Top 5 Unconventional Tricks for a Road-trip
Updated: Jan 24
Recently we made the trek from North Carolina to Florida to spend our Thanksgiving holiday with family. A mom, a dad, a diva, a princess, a baby, and 12-hours of a 'fun-filled' family adventure. We survived and with only one meltdown (on Dads’ part).
1. Paper towels: at first thought this may seem obvious or redundant, but when you’re in an enclosed space with 3-kids (and a husband) for 12-hours, sometimes wipes DO NOT cut it. It wasn’t 8 seconds into our journey from Chapel Hill to Orlando that Ryan spilled ⅓ of his freshly brewed Dunkin Donuts coffee all over himself. Insert: paper towels. PLUS, the wipes would certainly be a valuable commodity for the long haul now that Rory was eating solid foods...
Luckily, this most recent excursion did not have any incidents involving the reappearance of previously digested foods (but it has happened). Such an incident would also be an excellent use of paper towels and sparing of precious wipes. Quite simply, paper towels are a MUST for any road trip. Kids and husbands are unpredictable (and messy).
2. Trash bags: this plays off of item #1 but it cannot be stressed enough. When packing for a long drive, one of the ESSENTIALS is always #allthesnacks and with that comes #allthegarbage. At any given moment you could prepare a meal for 1-2 children from the contents of the leftover food inside of our fam minivan. But 12-hours knee deep among such a disaster is unacceptable. (And the mere fantasy of children picking up after themselves with each stop?? Forget it.)
3. Fueling up with each stop, REGARDLESS if you actually need gas or not. This my friends, is the MacDaddy of them all. The appearance of that little orange gas light will crush all of your hopes and dreams. Every. Single. Time. When we travel, we don’t mess around. We stop for bathrooms and coffee (which inevitably leads to more bathroom breaks). And with a 1-year old who detests anything and everything about being restrained, we HAVE to maximize the time that he naps. Because the second that the van is no longer in motion, his eyes pop open and it’s game over. Same with the girls: if they fall asleep, it’s full steam ahead until someone is on the brink of a raging UTI.
So, stopping to fill up after one of the three kids has JUST drifted off to nap land, not happening. Whether we’re stopping for Starbucks, a bathroom break, or to grab a quick bite, we ALWAYS top off the gas tank. Nothing will kill your momentum more than frequent stops or worse, tiny irritable humans who are aroused too soon.
4. Headphones (for the driver, aka Dad) I spent a generous portion of the drive in the second row attempting to comfort our wildly active and agitated son. This is turn meant that Ryan also spent a great deal of time riding solo, staring at the road ahead. Being naive to the situation (and Aviana’s known dictatorship of the radio) he would attempt to tune into ESPN radio from time to time. Yet, this would immediately result in a ridiculous outburst as she did not want to listen to 'football.'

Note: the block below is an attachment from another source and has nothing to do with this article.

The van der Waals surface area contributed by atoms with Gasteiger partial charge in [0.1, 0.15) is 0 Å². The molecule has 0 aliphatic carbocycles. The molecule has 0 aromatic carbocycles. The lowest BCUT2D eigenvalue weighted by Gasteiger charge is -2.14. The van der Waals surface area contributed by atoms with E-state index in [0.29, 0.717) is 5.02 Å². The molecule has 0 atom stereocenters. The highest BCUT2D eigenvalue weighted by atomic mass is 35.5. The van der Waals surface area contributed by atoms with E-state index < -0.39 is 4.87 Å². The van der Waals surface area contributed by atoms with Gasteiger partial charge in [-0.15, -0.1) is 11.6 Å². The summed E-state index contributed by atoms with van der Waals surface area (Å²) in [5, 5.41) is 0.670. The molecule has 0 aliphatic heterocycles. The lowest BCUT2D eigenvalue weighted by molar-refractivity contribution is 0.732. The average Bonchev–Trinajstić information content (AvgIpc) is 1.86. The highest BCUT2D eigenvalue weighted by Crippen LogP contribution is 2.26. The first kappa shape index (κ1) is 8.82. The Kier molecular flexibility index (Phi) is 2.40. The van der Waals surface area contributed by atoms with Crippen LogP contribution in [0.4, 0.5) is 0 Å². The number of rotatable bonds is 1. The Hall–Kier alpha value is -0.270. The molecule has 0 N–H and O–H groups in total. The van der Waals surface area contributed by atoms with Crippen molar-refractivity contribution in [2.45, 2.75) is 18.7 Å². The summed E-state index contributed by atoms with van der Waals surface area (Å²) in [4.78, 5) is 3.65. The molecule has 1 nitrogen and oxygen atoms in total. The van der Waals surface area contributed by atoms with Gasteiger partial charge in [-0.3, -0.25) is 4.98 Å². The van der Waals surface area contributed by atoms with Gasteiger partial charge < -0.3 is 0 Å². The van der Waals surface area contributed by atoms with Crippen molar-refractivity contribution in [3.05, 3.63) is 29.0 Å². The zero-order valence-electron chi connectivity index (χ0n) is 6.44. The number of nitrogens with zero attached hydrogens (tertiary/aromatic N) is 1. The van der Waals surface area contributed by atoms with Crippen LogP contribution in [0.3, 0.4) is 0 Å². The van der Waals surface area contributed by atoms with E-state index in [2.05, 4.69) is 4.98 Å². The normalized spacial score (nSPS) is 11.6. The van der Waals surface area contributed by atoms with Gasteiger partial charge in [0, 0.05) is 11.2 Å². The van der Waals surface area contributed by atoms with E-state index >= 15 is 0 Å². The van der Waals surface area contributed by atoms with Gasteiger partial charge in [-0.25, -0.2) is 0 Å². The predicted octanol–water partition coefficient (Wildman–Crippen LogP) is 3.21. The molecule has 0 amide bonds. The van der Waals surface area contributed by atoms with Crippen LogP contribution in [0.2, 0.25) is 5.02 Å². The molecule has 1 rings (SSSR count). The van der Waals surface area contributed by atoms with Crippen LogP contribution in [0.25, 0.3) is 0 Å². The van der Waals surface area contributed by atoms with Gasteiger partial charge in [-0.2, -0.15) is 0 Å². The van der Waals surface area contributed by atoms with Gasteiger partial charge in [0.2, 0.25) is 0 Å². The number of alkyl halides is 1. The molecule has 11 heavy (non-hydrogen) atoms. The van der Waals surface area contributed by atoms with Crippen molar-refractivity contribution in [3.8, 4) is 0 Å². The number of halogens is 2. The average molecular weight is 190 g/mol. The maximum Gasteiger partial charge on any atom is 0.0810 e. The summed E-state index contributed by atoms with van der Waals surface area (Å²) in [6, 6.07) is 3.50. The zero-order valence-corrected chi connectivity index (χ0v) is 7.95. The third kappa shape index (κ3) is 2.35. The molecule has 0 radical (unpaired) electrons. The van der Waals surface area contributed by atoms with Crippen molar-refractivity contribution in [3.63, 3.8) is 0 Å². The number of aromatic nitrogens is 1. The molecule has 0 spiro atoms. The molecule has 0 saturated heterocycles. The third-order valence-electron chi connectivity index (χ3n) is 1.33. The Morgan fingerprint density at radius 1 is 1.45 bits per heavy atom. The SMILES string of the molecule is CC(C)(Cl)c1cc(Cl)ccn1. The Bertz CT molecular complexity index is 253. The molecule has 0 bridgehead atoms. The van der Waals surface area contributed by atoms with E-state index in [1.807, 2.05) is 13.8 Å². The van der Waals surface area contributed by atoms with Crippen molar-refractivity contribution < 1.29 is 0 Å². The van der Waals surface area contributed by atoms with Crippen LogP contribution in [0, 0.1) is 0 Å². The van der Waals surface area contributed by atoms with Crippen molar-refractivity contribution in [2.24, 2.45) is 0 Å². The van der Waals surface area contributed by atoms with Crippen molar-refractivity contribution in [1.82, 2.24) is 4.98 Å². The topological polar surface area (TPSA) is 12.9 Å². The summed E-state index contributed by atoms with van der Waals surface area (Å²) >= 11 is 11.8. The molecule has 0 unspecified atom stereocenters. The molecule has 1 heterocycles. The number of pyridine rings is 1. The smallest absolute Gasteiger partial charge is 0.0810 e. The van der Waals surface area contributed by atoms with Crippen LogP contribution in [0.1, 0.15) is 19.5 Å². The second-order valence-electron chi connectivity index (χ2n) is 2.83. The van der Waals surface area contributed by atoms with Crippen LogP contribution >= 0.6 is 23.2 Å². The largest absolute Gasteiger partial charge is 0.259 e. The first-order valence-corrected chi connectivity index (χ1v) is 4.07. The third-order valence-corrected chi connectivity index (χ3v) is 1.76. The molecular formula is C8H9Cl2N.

Fortunately for Ryan, one of few items he packed for the actual road trip portion was indeed, headphones. Bottom line: the last minute decision to pack headphones was the single BEST decision Ryan Graves made in 2018.
5. ALWAYS check the name on the Starbucks cup to confirm that it is in fact YOUR name. At exactly 3:43 PM (7-hours into our adventure), we had decided that we were going to muscle through and complete the remainder of the drive to Orlando. We had contemplated staying overnight in northern Florida, but once we made it to Savannah in good time and in good spirits, we made the call. We were going for it. And with that, we would DEFINITELY need Starbucks.
So, after fueling up, coffee was the next item on the agenda. Per usual, there were 8-million other people also seeking a mid-afternoon caffeine fix. Ryan and I took turns taking the kids to the bathroom while waiting in line and ordering our highly anticipated beverages: a Cold Foam Brew for myself and Americano for Ryan. After wrestling 3-kids (while Ryan did God knows what outside, alone and in peace) in a congested space for what seemed like an eternity, they finally called, 'Ryan.' I grabbed the freshly crafted coffees and made a quick exit. After all, we had places to go (and escape from). Once everyone was back into their appropriate restraints, it was time to get moving.
The smell of strong caffeine filled the van and we were all gleaming with optimism. All of us except Ryan.
Approximately 12-seconds after exiting the Starbucks driveway and turning onto a very busy one-way highway, it was then that Ryan's beverage first hit his lips and he realized that his beloved drink was in fact, not his. It was instead some sort of sugary seasonal latte. (Ryan despises sweetener in his coffee. Ryan also hates wasting time.)
This provoked an enormous eruption of frustration. Quite frankly, he was irate. We still had a significant drive ahead of us and now it was either a) suffer through an incorrect beverage or b) turn around and go reclaim what was his. With Americano dreams still fresh on his mind, he whipped the van around at the first median and raced thru traffic, turning on one wheel back into the Starbucks lot as he RAN back inside to retrieve his $4.29 Americano. With everyone satisfied, we were off (again!). Caffeine, check. Headphones, check. Next stop, Orlando!